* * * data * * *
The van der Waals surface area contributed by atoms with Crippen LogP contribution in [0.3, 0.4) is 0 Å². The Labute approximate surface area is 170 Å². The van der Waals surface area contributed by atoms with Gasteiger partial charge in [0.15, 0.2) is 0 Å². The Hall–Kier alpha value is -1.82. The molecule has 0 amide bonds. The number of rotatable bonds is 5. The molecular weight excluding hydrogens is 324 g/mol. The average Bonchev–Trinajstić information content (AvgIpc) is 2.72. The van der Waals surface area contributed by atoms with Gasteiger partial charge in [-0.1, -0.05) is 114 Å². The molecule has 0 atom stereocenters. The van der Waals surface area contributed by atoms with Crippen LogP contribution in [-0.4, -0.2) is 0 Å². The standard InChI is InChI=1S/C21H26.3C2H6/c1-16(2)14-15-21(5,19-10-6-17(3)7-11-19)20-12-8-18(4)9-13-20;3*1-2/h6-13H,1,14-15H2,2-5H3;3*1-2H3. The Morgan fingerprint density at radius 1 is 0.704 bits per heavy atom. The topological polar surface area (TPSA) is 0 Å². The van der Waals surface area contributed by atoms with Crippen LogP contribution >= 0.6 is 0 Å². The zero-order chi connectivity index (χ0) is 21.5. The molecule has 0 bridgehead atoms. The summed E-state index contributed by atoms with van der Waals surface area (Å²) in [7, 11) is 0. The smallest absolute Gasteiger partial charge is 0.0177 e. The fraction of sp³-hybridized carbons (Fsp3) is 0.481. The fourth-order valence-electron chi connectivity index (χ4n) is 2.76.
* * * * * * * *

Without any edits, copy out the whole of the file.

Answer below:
The van der Waals surface area contributed by atoms with Crippen LogP contribution in [0.3, 0.4) is 0 Å². The Labute approximate surface area is 170 Å². The van der Waals surface area contributed by atoms with Gasteiger partial charge in [0.15, 0.2) is 0 Å². The Hall–Kier alpha value is -1.82. The molecule has 0 amide bonds. The number of rotatable bonds is 5. The molecular weight excluding hydrogens is 324 g/mol. The average Bonchev–Trinajstić information content (AvgIpc) is 2.72. The van der Waals surface area contributed by atoms with Gasteiger partial charge in [-0.1, -0.05) is 114 Å². The molecule has 0 atom stereocenters. The van der Waals surface area contributed by atoms with Crippen LogP contribution in [-0.4, -0.2) is 0 Å². The standard InChI is InChI=1S/C21H26.3C2H6/c1-16(2)14-15-21(5,19-10-6-17(3)7-11-19)20-12-8-18(4)9-13-20;3*1-2/h6-13H,1,14-15H2,2-5H3;3*1-2H3. The Morgan fingerprint density at radius 1 is 0.704 bits per heavy atom. The topological polar surface area (TPSA) is 0 Å². The van der Waals surface area contributed by atoms with Crippen LogP contribution >= 0.6 is 0 Å². The zero-order chi connectivity index (χ0) is 21.5. The molecule has 0 bridgehead atoms. The summed E-state index contributed by atoms with van der Waals surface area (Å²) in [7, 11) is 0. The smallest absolute Gasteiger partial charge is 0.0177 e. The fraction of sp³-hybridized carbons (Fsp3) is 0.481. The fourth-order valence-electron chi connectivity index (χ4n) is 2.76.